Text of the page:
Carolina is in her 4th loan cycle, and her most recent loan of 200,000 Tsh ($125) was used to improve the cleaning process for her poultry project. She now feels that she is producing more nutritious eggs.
She used one of her previous loans to purchase a sewing kit, which she used to produce and sell furniture coverings.
Since joining Five Talents' local partner MBF, Carolina has learned to think on a much larger scale in terms of what she is capable of doing. She has also been able to share her experiences and lessons learned with the members in her savings and loan group. Lastly, she has been able to track improvements in her living standards.
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Entrepreneur Stan Kriz has set up five or six businesses in his time, but he almost certainly has never faced a challenge quite like this one: training Burmese church leaders, housewives and farmers to set up their own micro-enterprises.
Myanmar, a country of 60 million, is in the early stages of opening its doors to political reform, which will help its economy begin to mirror those of other developing Asian nations. Currently, about 15 million Burmese are living on less than $1.25 a day.
Five Talents has been invited by the Anglican archbishop in Myanmar, Stephen Oo, to set up a network of business training seminars that can help locals find new ways to provide for themselves and create a sustainable living.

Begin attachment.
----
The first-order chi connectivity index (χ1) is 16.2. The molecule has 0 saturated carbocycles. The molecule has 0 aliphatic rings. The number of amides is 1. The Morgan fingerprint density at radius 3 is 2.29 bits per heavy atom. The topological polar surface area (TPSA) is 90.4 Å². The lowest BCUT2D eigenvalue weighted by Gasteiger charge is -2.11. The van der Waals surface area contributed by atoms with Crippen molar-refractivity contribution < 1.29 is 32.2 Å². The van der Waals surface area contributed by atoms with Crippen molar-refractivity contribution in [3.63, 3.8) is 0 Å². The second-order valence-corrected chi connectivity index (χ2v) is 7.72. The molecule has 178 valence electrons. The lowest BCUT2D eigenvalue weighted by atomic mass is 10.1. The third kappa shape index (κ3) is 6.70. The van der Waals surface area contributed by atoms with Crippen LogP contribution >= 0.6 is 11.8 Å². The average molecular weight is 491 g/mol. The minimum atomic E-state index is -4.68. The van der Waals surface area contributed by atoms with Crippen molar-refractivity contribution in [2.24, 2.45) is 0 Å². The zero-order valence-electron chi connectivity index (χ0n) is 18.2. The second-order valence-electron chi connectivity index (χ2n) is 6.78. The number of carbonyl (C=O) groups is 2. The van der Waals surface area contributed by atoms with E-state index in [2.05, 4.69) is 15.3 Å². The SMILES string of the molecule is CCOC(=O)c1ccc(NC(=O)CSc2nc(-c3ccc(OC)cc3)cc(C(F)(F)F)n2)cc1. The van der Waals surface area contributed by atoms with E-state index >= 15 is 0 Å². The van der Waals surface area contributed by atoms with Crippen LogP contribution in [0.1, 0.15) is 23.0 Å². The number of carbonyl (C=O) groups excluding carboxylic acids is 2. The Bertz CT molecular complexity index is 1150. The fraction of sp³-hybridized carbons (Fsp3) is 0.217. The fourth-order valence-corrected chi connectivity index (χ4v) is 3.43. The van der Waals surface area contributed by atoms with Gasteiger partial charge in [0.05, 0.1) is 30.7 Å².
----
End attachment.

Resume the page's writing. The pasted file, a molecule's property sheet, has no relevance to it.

During the recent July trip, the Five Talents team was asked to give advanced training to church and community leaders who would in turn train local parishioners on how to come up with a business plan.
"It was our goal to train a dozen people who were church employees ... so that these dozen people would themselves take ownership of the curriculum, practice it, and go out and present it with us so that we knew they had actually captured it," said Kriz, who authored the training curriculum that Five Talents uses in the field.
The team encouraged the trainers to take ownership of the curriculum. For example, in one activity, they asked each group to identify an example story that did not quite fit within their culture and replace it with one that did.
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Editor's note: We've asked guest blogger Chad Jordan, founder and chief consultant at Cornerstone International, to write about a topic that is close to his heart – and ours: building the capacity of locals so they can lift themselves out of poverty. Chad, who has a book coming out on August 8, shares Five Talents' vision for empowering women and men so that they can create a sustainable living for themselves and their families.
I have a secret. It's sort of hard to admit: Empowering the underserved isn't...about me. There, I said it. Development and poverty eradication strategies aren't about us in the West – at least they shouldn't be.
The goal of empowering the under-served should be to build local capacity and encourage local solutions to local problems. Western actors shouldn't be in the driver's seat.
Let me tell you a quick story. I helped set up a microfinance bank in Tanzania. I drafted the mission statement in conjunction with local leaders, we met with lawyers to obtain a banking license, we sat in meetings to determine the bank's direction, and I drafted an English version of the business training materials that would later be translated into Swahili.
It was a very collaborative atmosphere. We all worked together, we all participated, and we all got on the same page. I knew what my role was – it was to share the knowledge I had of what worked and what did not work in other places. I was there as a strategic advisor. Things went very smoothly.